The title of this post refers not to guns or to hunting or to people who enjoy guns and hunting, but to the word culture. And the focus is not on politics but on the psychology of language.
I grew up in the middle of Iowa in the late fifties and sixties, and we hunted. For ducks, for pheasants, with shotguns and rifles. Every boy in the neighborhood owned a BB gun. Hunting can be a rich and rewarding activity, placing the hunter in nature and instilling an appreciation of the cycles of life.
But when politicians and other celebrities speak glowingly of the “gun culture,” it’s usually not about hunting. It’s in defense of people who collect guns. A lot of guns.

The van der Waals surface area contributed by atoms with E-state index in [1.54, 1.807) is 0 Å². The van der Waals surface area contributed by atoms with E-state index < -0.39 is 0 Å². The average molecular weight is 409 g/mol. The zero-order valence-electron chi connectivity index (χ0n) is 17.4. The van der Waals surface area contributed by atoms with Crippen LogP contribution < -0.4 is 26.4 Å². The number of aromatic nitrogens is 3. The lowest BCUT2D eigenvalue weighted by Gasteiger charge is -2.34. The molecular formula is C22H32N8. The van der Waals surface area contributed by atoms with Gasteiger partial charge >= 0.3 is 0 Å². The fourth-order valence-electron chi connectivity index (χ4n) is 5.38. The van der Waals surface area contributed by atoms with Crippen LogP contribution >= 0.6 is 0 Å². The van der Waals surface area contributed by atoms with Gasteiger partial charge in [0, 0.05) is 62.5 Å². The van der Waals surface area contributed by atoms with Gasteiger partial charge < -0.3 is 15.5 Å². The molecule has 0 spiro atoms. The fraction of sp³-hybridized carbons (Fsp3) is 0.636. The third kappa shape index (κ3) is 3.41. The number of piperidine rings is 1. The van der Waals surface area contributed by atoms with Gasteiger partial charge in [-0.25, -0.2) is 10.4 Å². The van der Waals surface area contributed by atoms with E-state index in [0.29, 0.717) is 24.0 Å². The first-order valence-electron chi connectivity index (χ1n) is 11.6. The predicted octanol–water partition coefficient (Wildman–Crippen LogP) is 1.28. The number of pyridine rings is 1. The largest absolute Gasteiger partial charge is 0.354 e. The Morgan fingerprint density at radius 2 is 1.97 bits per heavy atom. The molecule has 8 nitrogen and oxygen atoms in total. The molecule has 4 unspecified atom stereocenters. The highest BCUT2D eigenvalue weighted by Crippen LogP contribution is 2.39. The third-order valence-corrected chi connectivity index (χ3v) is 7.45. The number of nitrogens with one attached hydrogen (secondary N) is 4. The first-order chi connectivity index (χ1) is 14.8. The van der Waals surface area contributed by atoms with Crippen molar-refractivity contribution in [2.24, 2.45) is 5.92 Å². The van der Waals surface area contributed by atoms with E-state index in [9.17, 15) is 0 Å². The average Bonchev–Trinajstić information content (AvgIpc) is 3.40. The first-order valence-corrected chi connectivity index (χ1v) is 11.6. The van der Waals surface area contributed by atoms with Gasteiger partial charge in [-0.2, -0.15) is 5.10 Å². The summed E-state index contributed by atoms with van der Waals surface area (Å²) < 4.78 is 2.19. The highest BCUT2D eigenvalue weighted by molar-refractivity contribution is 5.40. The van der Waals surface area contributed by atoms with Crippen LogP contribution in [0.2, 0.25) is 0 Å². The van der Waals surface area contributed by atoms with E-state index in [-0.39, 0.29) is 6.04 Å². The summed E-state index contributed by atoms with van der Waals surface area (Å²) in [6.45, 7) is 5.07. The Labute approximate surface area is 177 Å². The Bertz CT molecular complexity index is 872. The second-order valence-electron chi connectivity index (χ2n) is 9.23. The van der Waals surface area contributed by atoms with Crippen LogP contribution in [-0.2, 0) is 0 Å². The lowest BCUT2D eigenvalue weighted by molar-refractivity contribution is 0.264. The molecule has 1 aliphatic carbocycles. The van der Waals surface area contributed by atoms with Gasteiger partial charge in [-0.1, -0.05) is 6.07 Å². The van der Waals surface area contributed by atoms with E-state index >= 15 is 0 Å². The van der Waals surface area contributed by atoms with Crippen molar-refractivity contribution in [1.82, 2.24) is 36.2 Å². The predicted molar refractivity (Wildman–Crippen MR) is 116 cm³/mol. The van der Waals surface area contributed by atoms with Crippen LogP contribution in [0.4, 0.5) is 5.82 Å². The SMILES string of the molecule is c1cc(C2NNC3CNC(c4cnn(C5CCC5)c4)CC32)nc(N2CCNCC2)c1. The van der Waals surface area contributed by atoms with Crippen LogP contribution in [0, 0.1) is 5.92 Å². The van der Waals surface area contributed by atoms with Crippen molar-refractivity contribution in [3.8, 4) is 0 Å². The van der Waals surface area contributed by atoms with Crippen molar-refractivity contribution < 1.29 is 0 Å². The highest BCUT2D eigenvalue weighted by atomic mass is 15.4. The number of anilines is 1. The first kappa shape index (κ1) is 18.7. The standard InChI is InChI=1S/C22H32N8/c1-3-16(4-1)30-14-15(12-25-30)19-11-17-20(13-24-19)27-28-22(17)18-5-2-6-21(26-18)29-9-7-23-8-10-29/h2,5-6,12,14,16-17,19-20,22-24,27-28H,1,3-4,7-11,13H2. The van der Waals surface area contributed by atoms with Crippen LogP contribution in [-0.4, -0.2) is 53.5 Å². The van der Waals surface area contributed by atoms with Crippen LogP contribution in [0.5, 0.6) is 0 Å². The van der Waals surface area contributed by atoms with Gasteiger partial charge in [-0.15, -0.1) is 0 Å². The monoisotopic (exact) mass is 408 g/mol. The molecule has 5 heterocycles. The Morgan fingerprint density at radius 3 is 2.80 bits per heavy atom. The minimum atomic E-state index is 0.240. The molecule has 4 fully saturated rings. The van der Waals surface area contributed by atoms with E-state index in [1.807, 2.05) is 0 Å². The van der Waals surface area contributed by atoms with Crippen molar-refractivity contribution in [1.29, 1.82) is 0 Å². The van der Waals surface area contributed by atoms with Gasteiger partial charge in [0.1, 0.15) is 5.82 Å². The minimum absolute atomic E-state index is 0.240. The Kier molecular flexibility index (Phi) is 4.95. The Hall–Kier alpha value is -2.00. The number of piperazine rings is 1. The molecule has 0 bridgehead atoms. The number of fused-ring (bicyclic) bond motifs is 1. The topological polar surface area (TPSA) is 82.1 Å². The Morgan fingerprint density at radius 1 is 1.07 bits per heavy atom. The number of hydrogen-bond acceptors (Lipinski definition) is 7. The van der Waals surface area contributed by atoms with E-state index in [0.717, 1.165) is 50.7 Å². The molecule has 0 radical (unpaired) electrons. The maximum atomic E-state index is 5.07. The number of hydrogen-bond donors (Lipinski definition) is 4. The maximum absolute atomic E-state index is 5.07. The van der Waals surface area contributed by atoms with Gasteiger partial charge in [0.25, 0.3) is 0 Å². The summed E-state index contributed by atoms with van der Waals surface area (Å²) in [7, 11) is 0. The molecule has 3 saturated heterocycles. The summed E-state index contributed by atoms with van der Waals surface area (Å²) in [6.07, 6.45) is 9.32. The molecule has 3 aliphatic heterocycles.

Again, this post is not against gun collectors. Anyone who has a hobby that involves collecting things knows the satisfactions of gathering and organizing and taking care of the collected items. But we need to recognize it as just that, a hobby. When I was young, collecting stamps and collecting coins were popular activities. We even used the proper names for people who did such things. Philately, sounding vaguely lewd, referred to collecting stamps. A stamp collector was a philatelist; a coin collector a numismatist.